[Viewpoint] Japan shows reform is a long roadIchiro Ozawa, the former president of Japan’s largest opposition party, was at the height of his power when he advocated political reform in 1991. He was then the chief secretary of the ruling Liberal Democratic Party and the second-in-command of the powerful Takeshita faction. He was known for his political manipulation, interviewing the three candidates for party president in his office at the beginning of the Miyazawa government. Ozawa acted like a king maker behind the scenes. That’s why many Japanese feel resentment toward him.
In January, 1991, Ozawa wrote in the monthly magazine Bungeishunju, “The existing structure of an eternal ruling party and a perennial opposition party cannot respond to the rapidly changing world. We must break the idle and slack composition of the ruling and opposition parties. If politics remains the same, the Liberal Democratic Party will have reign over the government forever, leaving no choice for the citizens.”
A two-party system, like those of the United States and the United Kingdom, was his vision. He proposed electoral reform as a means to accomplish political reform. He called for the multiple-member districts, from each of which three to five representatives were elected, to be replaced by single-member districts. Under the multiple-member system, he argued, ruling and opposition candidates are always elected in the same district and so factions compete in districts. This makes the ruling party stale and the opposition slack.
Ozawa called Japanese politics a structure of overall collusion, essentially made up of one part Liberal Democratic Party and one half part Socialist Party. He argued that single-member districts would make policy debates more brisk, and would ultimately lead to a two-party system that allows for administrative change. Along with that political reform plan, he also promoted the transformation of Japan into a “normal nation” and re-militarization.
In 1993, Ozawa left the Liberal Democratic Party after supporting a vote of no confidence in the Miyazawa government for delaying the political reform bills. They eventually passed.
Fifteen years later, Japanese politics is faced with a historic breakthrough. Opinion polls show that the Democratic Party of Japan will almost certainly win the majority in the House of Representatives. The Democrats in their current form have participated in three House of Representatives elections, and the Liberal Democratic Party has always been the largest party while the Democrats’ influence has varied.
But now, the largest opposition party will finally be able to take power. Even when it had to form coalition governments, the LDP had the most power in Japanese politics. Now the Japanese are calling the latest rise of the Democratic Party “Heisei Democracy,” a reference to the Taisho Democracy movement before World War II. The Democratic Party’s campaign slogan is “Revolutionary Election.” This transfer of power would not have been possible if the electoral districts had not been reorganized. The revolution was made possible by the power of the new system, and Ozawa’s vision fanned that revolution.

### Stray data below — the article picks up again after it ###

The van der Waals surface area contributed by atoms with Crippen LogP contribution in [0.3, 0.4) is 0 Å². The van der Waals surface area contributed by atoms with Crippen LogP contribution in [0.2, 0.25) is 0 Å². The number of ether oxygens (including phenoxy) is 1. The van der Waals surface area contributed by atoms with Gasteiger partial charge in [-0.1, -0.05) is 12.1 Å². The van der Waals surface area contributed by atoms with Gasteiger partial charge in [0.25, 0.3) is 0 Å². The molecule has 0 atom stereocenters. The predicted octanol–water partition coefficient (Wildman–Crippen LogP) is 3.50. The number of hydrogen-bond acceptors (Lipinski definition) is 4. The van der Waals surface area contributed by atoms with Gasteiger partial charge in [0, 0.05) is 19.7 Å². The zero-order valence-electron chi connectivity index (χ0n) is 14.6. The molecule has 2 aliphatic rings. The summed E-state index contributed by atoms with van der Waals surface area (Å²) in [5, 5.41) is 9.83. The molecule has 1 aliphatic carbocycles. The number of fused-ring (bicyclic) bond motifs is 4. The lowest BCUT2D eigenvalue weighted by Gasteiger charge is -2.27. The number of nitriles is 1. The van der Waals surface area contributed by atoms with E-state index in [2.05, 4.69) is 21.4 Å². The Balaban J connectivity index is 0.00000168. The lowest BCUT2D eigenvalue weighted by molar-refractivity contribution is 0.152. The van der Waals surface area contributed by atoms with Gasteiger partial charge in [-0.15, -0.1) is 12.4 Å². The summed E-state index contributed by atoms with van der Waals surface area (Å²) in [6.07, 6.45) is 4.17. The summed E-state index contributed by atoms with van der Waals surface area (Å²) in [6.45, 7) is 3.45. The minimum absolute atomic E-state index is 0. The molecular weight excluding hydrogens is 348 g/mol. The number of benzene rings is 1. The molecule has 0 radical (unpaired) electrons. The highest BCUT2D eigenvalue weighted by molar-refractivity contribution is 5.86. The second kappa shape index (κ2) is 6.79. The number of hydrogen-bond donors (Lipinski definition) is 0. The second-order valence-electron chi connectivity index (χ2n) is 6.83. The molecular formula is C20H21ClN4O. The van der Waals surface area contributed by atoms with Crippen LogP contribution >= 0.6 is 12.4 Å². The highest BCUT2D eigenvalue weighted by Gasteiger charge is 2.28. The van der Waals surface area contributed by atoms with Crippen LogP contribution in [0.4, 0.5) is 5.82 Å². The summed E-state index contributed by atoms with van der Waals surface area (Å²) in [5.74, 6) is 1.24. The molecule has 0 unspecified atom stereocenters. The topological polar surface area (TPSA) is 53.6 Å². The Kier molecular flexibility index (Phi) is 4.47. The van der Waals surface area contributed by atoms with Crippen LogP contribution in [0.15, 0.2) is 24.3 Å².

Ozawa has been walking an unconventional road. When he was the head of the Liberal Party, he formed a coalition with the LDP. When he was leading the Democratic Party, he was burned while trying to form a coalition with them once more. The party was only a tool to realize his policies. It was Ozawa himself who put an end to the Abe-Fukuda government by maneuvering to an opposition victory in the House of Councilors election two years ago.
Yet it is hard to criticize him as a traitor. Ozawa has never compromised his political beliefs. Having resigned from the post of president over a fund scandal, he seems to be enjoying the silver age of his political career. After this election, reportedly his faction within the Democratic Party will swell to over 100, which will make it as powerful as the Takeshita faction in the Liberal Democratic Party. This is the irony of Japanese politics.
The upcoming election reminds us of an ordinary truth. A historic task cannot be done overnight. Former Prime Minister Yasuhiro Nakasone said the framework of the country had been slowly constructed through four elections. The reform of the electoral system was the foundation. Those initiating the change should not cling to their own interests. A vision for the nation is a prerequisite. Without a vision, any discussion about electoral reform will end up a power game.
The chronic illness of Korean politics is regionalism, which is closely related to Japan’s old multi-member district system. This decades-old problem cannot be resolved with an instant solution. It will be reasonable to tackle it starting with the election system. A change into medium or large electoral districts would bring visible results much later. Korean politicians need the faith and boldness that Ozawa displayed.
*The writer is the vice director of the Unification Research Institute.
by Oh Young-hwan
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